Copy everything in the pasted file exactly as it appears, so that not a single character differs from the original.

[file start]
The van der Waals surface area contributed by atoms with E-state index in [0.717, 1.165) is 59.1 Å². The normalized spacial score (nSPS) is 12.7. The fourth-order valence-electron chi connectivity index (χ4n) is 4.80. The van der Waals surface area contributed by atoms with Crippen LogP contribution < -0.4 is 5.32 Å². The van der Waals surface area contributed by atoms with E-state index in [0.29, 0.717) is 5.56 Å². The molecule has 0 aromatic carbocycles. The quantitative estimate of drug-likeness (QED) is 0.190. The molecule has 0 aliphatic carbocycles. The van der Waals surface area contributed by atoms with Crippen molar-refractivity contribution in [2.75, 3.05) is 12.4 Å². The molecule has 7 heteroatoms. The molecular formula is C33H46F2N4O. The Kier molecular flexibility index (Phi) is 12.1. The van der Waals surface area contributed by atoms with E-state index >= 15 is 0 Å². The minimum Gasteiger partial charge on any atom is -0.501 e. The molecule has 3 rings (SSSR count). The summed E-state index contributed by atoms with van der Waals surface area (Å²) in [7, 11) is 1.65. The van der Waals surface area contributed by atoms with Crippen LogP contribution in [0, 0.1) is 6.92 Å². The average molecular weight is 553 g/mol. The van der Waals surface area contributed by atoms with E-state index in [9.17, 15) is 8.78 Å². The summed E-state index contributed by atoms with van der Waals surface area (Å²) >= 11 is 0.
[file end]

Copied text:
The van der Waals surface area contributed by atoms with E-state index in [0.717, 1.165) is 59.1 Å². The normalized spacial score (nSPS) is 12.7. The fourth-order valence-electron chi connectivity index (χ4n) is 4.80. The van der Waals surface area contributed by atoms with Crippen LogP contribution < -0.4 is 5.32 Å². The van der Waals surface area contributed by atoms with E-state index in [0.29, 0.717) is 5.56 Å². The molecule has 0 aromatic carbocycles. The quantitative estimate of drug-likeness (QED) is 0.190. The molecule has 0 aliphatic carbocycles. The van der Waals surface area contributed by atoms with Crippen molar-refractivity contribution in [2.75, 3.05) is 12.4 Å². The molecule has 7 heteroatoms. The molecular formula is C33H46F2N4O. The Kier molecular flexibility index (Phi) is 12.1. The van der Waals surface area contributed by atoms with E-state index >= 15 is 0 Å². The minimum Gasteiger partial charge on any atom is -0.501 e. The molecule has 3 rings (SSSR count). The summed E-state index contributed by atoms with van der Waals surface area (Å²) in [7, 11) is 1.65. The van der Waals surface area contributed by atoms with Crippen LogP contribution in [0, 0.1) is 6.92 Å². The average molecular weight is 553 g/mol. The van der Waals surface area contributed by atoms with E-state index in [9.17, 15) is 8.78 Å². The summed E-state index contributed by atoms with van der Waals surface area (Å²) >= 11 is 0.